Lew Bryson said...

Sandy, the point is: according to the PA Liquor Code, it's not the bar's responsibility to register the beers, it's the brewer's (or their agent; importer). But the bar owner or the wholesaler is screwed if the BLCE finds unregistered beer in their possession, even though they can't legally register the beers themselves.

These three bars bought the beers from legit PA wholesalers, the state taxes were paid on the beer. Is the bar owner supposed to check every beer ordered against the brand registration list? Even when the PLCB's own website says that the list is not to be trusted? Some have suggested that every time a bar owner gets a shipment, they call the PLCB to check if every brand is registered. This isn't a "system," it's a farce.

No, not all the beers confiscated were on the list. But we don't know if PtY's absence was any more 'valid' than the absence of Paulaner or Hacker-Pschorr, we have no way of knowing. PtY IS on the list now; was it rushed through, or was it left off by accident? See, we don't know. Matt Allyn at Voodoo claimed to have the canceled check for his registration, and his beers still aren't on the list.

Every beer has to be re-registered (and another $75 paid) every year. Does everyone know this? No, not even bar owners. Everyone's getting a real fast education about it.

This is not being driven by hype and demand. 16 sixtels of PtY came to PA, legally, normally. We get Russian River beers all the time. It's that kind of market.

However, as I said in my previous comment, there are bars who are bending the rules to get beers in...and they didn't get raided.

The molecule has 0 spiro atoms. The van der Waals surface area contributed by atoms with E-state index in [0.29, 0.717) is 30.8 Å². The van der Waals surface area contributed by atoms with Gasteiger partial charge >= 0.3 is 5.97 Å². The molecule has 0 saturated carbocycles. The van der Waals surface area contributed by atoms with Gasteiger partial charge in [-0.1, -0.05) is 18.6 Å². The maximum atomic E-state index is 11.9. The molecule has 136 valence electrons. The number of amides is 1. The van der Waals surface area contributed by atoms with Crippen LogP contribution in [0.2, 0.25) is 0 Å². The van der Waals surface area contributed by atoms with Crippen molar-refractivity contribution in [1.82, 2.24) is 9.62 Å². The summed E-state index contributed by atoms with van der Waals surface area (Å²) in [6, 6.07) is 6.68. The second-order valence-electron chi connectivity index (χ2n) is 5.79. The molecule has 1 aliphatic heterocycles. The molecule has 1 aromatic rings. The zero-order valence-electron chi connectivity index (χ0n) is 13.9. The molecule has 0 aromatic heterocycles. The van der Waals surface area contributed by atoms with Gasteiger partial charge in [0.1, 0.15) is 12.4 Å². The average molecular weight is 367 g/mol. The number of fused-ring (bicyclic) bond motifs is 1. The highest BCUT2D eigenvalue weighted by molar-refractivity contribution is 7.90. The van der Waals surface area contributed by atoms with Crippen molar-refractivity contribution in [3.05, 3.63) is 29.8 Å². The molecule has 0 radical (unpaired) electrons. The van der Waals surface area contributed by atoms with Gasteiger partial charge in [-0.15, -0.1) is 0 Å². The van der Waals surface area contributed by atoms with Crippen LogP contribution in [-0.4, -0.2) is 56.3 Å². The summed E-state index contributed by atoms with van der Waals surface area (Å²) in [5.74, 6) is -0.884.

Alexander D. Mitchell IV said...

While I'm trying to avoid turning all these comments into a back-and-forth argument, I'm forced to ask:

The implication of your statements thus far seem to say that the bars in question bought and were sold the beers in question with the implicit understanding that they had been approved for sale by the PLCB. The PLCB raiders disagreed.

This leads to several possibilities:
*The beers were approved but not listed (apparently what happened with Paulaner, Voodoo, etc.) or listed incorrectly (Duvel);
*The bars bought beers that had not yet been approved but thought were legal (blame the distributors for that);
*The bars bought beers that weren't approved, and both distributor and/or bar thought they could skirt the law or not attract PLCB attention;
*The bars sold "bootlegged" product they brought themselves or had someone ship/bring from elsewhere (in other words, they broke the law).

If it were the first or second problem, I think the players in question would have come public with the buck-passing. NO ONE I have heard thus far is saying that EVERY beer was legal or thought to be legal. So, reading between the lines, I'm assuming that the bar owners still had beers they weren't supposed to and knew it. Or they're withholding comment for the time being on the advice of legal counsel.

Believe me, the PLCB is still a bunch of morons that have to clean up their act or be abolished. But don't, in the wake of your zeal to attack the PLCB, completely excuse the bars or distributors until you have evidence that they did everything that they were supposed to, and all was on the up-and-up. Knowing what I do about the booze and bar business, that's highly unlikely, and the fact that we have not heard allegations to that effect from the major players bears noting.